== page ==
Structure of Glucose and Fructose
Glucose and fructose are monosaccharides. There is water soluble and sweet in the test. Their general molecular formula is C6H12O6 and both are functional isomers. Open chain and cycle structures are assigned to them. Some properties are explained by open-chain structure whereas some other properties are explained by the cyclic structure.
- Open chain structures of glucose and fructose
- Glucose: It occurs in ripen grapes, honey and most of the sweet fruits and thus known as grape sugar or dextrose. It is an aldohexose with melting point 146o The elemental analysis proved the molecular formula of glucose to be C6H12O6. It is bifunctional compound i.e. its molecule possesses one aldehyde group and five hydroxyl groups is primary and rest four are secondary in nature. The Fischer’s open chain structures for glucose are given below:
The symbols D and (+) represent the configuration and optical rotation of the molecule respectively. The form of glucose in which the –OH group at C-5, i.e. farthest asymmetric carbon atom from carboxyl carbon, lies on the right, is called as D-glucose and if it lies on the left, the form is called as L-glucose. Glucose is an optically active compound as it possesses four asymmetric carbon atoms or the chiral centers. It may possess two optical isomers, one which rotates the plane-polarized light to the right is called as dextrorotatory and the another which rotates the plane of polarized light to the left is called as levorotatory glucose. Naturally occurring glucose is isomer with D-configuration. Its mirror image will be (-) isomer with L-configuration. Such mirror image isomers are known as enantiomers. The (+) and (-) isomers of glucose are thus enantiomers. If the amount of these isomers is equal, the resulting mixture is called as the racemic mixture. The net optical rotation of a racemic mixture becomes zero.
- Fructose: It is found in honey and several sweet fruits. Fructose is twice as sweet as ordinary sugar. It is a ketohexose with melting point 102o Fructose is a functional isomer of glucose. The molecular formula is C6H12O6with one ketonic group and five alcoholic groups. The molecule possesses two primary alcoholic groups, three secondary alcoholic groups and one ketonic group at the C-2 atom. The Fischer’s open-chain structures for fructose are given below:
Naturally occurring fructose is (-) isomer with D-configuration. Its mirror image will be (+) isomer with L-configuration. The L (+) from either exists in minor amount along with D (-) from or is synthesized through various chemical reactions. The (+) form is a mirror image to (-) from and hence both are enantiomers. The position or the arrangement of –OH group at c-5 determines whether the configuration is D or L and the action of the isomer on the plane polarized light determines whether the isomer is (+) or (-).
- Cyclic structure of glucose and fructose: The open chain structure of glucose and fructose proposed by Baeyer and Fischer in 1876 could explain many of their physical and chemical properties. But failed to explain certain properties of glucose and fructose. These monosaccharides exist in two interconvertible forms i.e. and β formed with different values of specific rotations. These two forms are found to exist in an equilibrium state with the certain value of specific rotation.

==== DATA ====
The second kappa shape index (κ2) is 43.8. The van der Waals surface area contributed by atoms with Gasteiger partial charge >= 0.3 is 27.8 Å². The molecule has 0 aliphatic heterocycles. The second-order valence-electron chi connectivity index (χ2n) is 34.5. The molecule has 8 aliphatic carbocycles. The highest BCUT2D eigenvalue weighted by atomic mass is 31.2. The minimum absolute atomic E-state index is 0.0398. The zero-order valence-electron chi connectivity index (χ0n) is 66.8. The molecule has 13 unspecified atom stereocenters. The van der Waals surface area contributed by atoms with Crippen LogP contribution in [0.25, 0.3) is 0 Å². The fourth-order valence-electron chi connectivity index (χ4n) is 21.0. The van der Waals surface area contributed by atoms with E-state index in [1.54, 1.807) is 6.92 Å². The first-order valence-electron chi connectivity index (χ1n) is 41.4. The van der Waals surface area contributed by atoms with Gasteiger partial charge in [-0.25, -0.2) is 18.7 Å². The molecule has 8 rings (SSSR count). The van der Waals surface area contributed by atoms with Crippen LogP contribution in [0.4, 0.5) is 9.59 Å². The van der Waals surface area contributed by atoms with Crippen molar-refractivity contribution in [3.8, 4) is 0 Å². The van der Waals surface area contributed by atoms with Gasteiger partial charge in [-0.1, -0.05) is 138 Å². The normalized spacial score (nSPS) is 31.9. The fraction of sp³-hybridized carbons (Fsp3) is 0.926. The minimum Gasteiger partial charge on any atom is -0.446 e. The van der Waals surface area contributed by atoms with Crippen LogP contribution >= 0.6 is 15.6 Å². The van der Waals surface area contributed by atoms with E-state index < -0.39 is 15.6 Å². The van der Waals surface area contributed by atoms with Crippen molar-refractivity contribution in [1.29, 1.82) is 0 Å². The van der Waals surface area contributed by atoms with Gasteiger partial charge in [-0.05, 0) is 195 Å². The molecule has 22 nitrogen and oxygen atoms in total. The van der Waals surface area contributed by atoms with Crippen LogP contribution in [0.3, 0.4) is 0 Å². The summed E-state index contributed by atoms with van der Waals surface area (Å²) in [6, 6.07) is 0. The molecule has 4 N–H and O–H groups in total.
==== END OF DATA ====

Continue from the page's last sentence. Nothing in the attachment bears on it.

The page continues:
Functions of carbohydrates
Carbohydrates constitute a principal class of organic compounds for living beings. The lives can not be assumed without carbohydrates. Some of the major functions of carbohydrates in living organisms are given below:
- Structural material to plants: The plants and the reservoir of various carbohydrate. They synthesize carbohydrates through the process of photosynthesis and store starch in different forms. Cellulose provides structural support to plants. The aerial and underground plants store starch in different forms.
- Metabolic materials in plants: All the green plants synthesize carbohydrates in the form of glucose and fructose in the day time. The majority of these monosaccharides are transformed in various polymeric carbohydrates leaving behind some of them to be used as food for plants. Plants use up desired amount of carbohydrates by oxidation in the night time to perform vital activities like growth, flowering, fruiting, etc.
- The source of energy in animals: Animals take up carbohydrates from plants and use them as the source of energy in their body. The major component of foodstuff for animals in different forms i.e., monomeric as well as polymeric forms. All the complicated carbohydrates undergo enzymatic hydrolysis to be converted into simple sugars i.e. monosaccharides and absorbed into the blood stream where they are broken down through oxidation to generate energy for conducting several vital activities. The excess of simple sugars are stored in the form of glycogen and other within the body of animals which can act as reserved food at the time of need.
- Components of biomolecules: There are dozens of biomolecules found in animals like amino acids proteins, hormones, nucleic acids, fatty acids etc. These biomolecules mainly possess monosaccharides of different types in their structures. For example, DNA and RNA contain deoxyribose and ribose sugars in their molecule.
Bahl, B S, Bahl, and Arun. Advanced Organic chemistry. S. Chand and company Ltd., n.d.
Sthapit, M K, R R Pradhananga, and K B Bajracharya. Foundations of chemistry. Taleju Prakashan, n.d.
Tewari, K S, S N Mehrotra, and N K Vishnoi. A textbook of organic chemistry. Vikash publishing House Pvt. ltd., n.d.
Verma, N K and S K Khanna. Compressive chemistry. 8th edition. Laxmi publications P. Ltd., 1999.